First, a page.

T: 808-447-0564 / M: 808-375-8477


What Makes Us Different?

As a Christian financial advisor, I have a Bible verse that guides everything I do. It comes from Philippians and is found in Chapter 2, verses 3-4: “Do nothing out of selfish ambition or vain conceit. Rather, in humility value others above yourselves, not looking to your own interests but each of you to the interests of the others.”

People First

Quite simply: We put your interests above all else, always. It’s the reason we started Quo Vadis (we were encouraged by our clients to establish our own business!), and it’s what keeps us successful.

Unbiased Advice

As an independent firm, we’re not saddled by company mandates or sales quotas, leaving us free to offer you a variety of options, and leaving you free to choose.

Holistic, Integrated Plans

Though many advisors provide investment, life insurance or property and casualty insurance advice, Quo Vadis offers a comprehensive financial plan integrating these with estate planning, tax strategies, debt and cash flow management, accountability coaching, and more—or less—depending on your individual needs.

Zealous Accountability

Founded by two US military veterans, Quo Vadis is serious about service and accountability. We have a fiduciary responsibility to our clients that is enforced by federal and state regulators (and the mirror). So we will always be truthful and forthright with you—even when it’s uncomfortable.


We love charitable giving—and that’s part of what we’re about. We think finance is a way to empower people to improve their world—either through community, environment or business. Hence, our slogan: Do more than well. Do good.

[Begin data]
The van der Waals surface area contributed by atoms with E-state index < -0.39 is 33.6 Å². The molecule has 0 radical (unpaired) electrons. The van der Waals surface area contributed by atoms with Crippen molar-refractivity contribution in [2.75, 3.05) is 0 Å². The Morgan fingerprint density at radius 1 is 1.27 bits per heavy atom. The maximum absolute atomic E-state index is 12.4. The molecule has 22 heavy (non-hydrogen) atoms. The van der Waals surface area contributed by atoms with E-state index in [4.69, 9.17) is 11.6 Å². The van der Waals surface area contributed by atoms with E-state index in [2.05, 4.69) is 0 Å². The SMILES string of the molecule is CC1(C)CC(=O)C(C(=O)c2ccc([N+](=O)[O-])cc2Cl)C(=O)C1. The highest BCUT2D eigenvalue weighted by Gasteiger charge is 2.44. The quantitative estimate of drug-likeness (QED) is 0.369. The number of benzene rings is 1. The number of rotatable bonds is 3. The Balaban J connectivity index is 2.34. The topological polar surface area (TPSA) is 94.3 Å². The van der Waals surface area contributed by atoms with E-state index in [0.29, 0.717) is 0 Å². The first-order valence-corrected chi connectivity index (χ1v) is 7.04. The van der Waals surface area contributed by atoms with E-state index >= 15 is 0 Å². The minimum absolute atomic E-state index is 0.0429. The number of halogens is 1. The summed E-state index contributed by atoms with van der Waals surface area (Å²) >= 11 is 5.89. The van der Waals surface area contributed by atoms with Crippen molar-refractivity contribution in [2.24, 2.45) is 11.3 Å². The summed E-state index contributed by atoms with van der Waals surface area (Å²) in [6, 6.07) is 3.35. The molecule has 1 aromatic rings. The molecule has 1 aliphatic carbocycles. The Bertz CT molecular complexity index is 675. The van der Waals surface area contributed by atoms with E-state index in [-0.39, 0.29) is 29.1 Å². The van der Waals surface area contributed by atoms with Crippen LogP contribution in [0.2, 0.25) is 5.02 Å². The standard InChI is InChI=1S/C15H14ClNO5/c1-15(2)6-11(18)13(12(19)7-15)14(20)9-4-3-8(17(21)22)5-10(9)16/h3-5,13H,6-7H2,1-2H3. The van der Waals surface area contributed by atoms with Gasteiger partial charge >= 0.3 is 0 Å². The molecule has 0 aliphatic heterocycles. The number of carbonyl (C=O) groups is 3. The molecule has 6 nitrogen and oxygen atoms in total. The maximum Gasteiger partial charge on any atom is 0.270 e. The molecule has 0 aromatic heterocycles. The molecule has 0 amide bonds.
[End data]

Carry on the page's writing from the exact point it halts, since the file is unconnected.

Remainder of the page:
No Minimum Asset Level

Quo Vadis Financial services are open to committed individuals of all income levels. After all, many affluent people became so because they left little to chance and sought financial assistance—why shouldn’t everyone have this advantage?


Financial advisors get paid in different ways, based on how they structure their business.  At Quo Vadis, the fee structure is based on the “hybrid” model that is made up of fees for advice and fees for investments and/or insurance products.

I often ask prospective clients if they know what fees they’re paying to their current advisor and the answer has largely been the same:  “No” is that answer.  To me, that’s a problem. When it comes to fees, transparency is key.

I get paid in three separate ways:

  1. Fees for financial advice – also called planning or coaching fees.  These fees are set by me in the first year and are based on the complexity of your situation and what you want me to help you with.  After the first year, you and I set the fee – again, based on expectations for the coming year.
  2. Investment fees – investment fees are typically a percentage of the assets under management and, as account values fluctuate, the fees for that account fluctuate as well.
  3. Commission-based fees – there are situations when a commission-based fee structure is appropriate.  I receive commission-based fees for some investments and all life insurance-based products.

It is most important to me that my clients understand, and know, the fees they are paying and what they are receiving for those fees.

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